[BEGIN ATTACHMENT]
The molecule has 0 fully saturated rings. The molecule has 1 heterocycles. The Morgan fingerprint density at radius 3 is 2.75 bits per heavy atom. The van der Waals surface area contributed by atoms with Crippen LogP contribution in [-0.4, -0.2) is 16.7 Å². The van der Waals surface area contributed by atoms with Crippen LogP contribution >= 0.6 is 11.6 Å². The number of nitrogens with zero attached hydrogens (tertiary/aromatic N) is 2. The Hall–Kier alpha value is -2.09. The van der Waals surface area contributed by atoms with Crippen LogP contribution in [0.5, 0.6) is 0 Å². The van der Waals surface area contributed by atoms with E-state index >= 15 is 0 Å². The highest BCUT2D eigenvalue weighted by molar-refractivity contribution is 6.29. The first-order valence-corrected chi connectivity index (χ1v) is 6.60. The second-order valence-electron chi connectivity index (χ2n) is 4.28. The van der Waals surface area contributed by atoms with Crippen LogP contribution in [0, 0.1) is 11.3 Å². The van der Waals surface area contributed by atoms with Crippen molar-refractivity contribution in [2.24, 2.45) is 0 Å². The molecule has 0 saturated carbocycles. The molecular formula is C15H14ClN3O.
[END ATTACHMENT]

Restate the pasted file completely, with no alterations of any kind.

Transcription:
The molecule has 0 fully saturated rings. The molecule has 1 heterocycles. The Morgan fingerprint density at radius 3 is 2.75 bits per heavy atom. The van der Waals surface area contributed by atoms with Crippen LogP contribution in [-0.4, -0.2) is 16.7 Å². The van der Waals surface area contributed by atoms with Crippen LogP contribution >= 0.6 is 11.6 Å². The number of nitrogens with zero attached hydrogens (tertiary/aromatic N) is 2. The Hall–Kier alpha value is -2.09. The van der Waals surface area contributed by atoms with Crippen LogP contribution in [0.5, 0.6) is 0 Å². The van der Waals surface area contributed by atoms with E-state index >= 15 is 0 Å². The highest BCUT2D eigenvalue weighted by molar-refractivity contribution is 6.29. The first-order valence-corrected chi connectivity index (χ1v) is 6.60. The second-order valence-electron chi connectivity index (χ2n) is 4.28. The van der Waals surface area contributed by atoms with Crippen LogP contribution in [0, 0.1) is 11.3 Å². The van der Waals surface area contributed by atoms with Crippen molar-refractivity contribution in [2.24, 2.45) is 0 Å². The molecule has 0 saturated carbocycles. The molecular formula is C15H14ClN3O.